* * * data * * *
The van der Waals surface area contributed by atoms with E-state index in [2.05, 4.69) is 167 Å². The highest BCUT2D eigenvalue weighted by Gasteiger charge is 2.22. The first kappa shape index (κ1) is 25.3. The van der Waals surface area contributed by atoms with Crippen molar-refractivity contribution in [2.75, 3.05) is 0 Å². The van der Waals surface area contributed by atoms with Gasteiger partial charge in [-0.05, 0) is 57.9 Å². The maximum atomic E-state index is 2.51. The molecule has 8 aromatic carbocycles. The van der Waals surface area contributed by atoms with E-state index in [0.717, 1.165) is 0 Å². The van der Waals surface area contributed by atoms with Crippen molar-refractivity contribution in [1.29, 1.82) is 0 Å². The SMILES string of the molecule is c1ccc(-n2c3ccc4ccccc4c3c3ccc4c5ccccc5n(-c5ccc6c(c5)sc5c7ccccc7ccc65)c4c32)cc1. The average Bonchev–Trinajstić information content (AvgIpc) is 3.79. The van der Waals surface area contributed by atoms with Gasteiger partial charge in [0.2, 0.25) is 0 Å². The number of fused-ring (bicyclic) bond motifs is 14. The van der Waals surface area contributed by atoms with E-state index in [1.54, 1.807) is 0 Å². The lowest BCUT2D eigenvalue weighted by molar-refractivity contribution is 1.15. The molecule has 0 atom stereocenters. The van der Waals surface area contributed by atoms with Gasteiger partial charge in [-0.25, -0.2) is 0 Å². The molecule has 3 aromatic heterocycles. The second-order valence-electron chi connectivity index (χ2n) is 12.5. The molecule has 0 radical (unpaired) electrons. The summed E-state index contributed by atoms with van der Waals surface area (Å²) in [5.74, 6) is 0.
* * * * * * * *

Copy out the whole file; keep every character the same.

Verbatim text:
The van der Waals surface area contributed by atoms with E-state index in [2.05, 4.69) is 167 Å². The highest BCUT2D eigenvalue weighted by Gasteiger charge is 2.22. The first kappa shape index (κ1) is 25.3. The van der Waals surface area contributed by atoms with Crippen molar-refractivity contribution in [2.75, 3.05) is 0 Å². The van der Waals surface area contributed by atoms with Gasteiger partial charge in [-0.05, 0) is 57.9 Å². The maximum atomic E-state index is 2.51. The molecule has 8 aromatic carbocycles. The van der Waals surface area contributed by atoms with E-state index in [0.717, 1.165) is 0 Å². The van der Waals surface area contributed by atoms with Crippen molar-refractivity contribution in [1.29, 1.82) is 0 Å². The SMILES string of the molecule is c1ccc(-n2c3ccc4ccccc4c3c3ccc4c5ccccc5n(-c5ccc6c(c5)sc5c7ccccc7ccc65)c4c32)cc1. The average Bonchev–Trinajstić information content (AvgIpc) is 3.79. The van der Waals surface area contributed by atoms with Gasteiger partial charge in [0.2, 0.25) is 0 Å². The number of fused-ring (bicyclic) bond motifs is 14. The van der Waals surface area contributed by atoms with E-state index in [1.54, 1.807) is 0 Å². The lowest BCUT2D eigenvalue weighted by molar-refractivity contribution is 1.15. The molecule has 0 atom stereocenters. The van der Waals surface area contributed by atoms with Gasteiger partial charge in [-0.25, -0.2) is 0 Å². The molecule has 3 aromatic heterocycles. The second-order valence-electron chi connectivity index (χ2n) is 12.5. The molecule has 0 radical (unpaired) electrons. The summed E-state index contributed by atoms with van der Waals surface area (Å²) in [5.74, 6) is 0.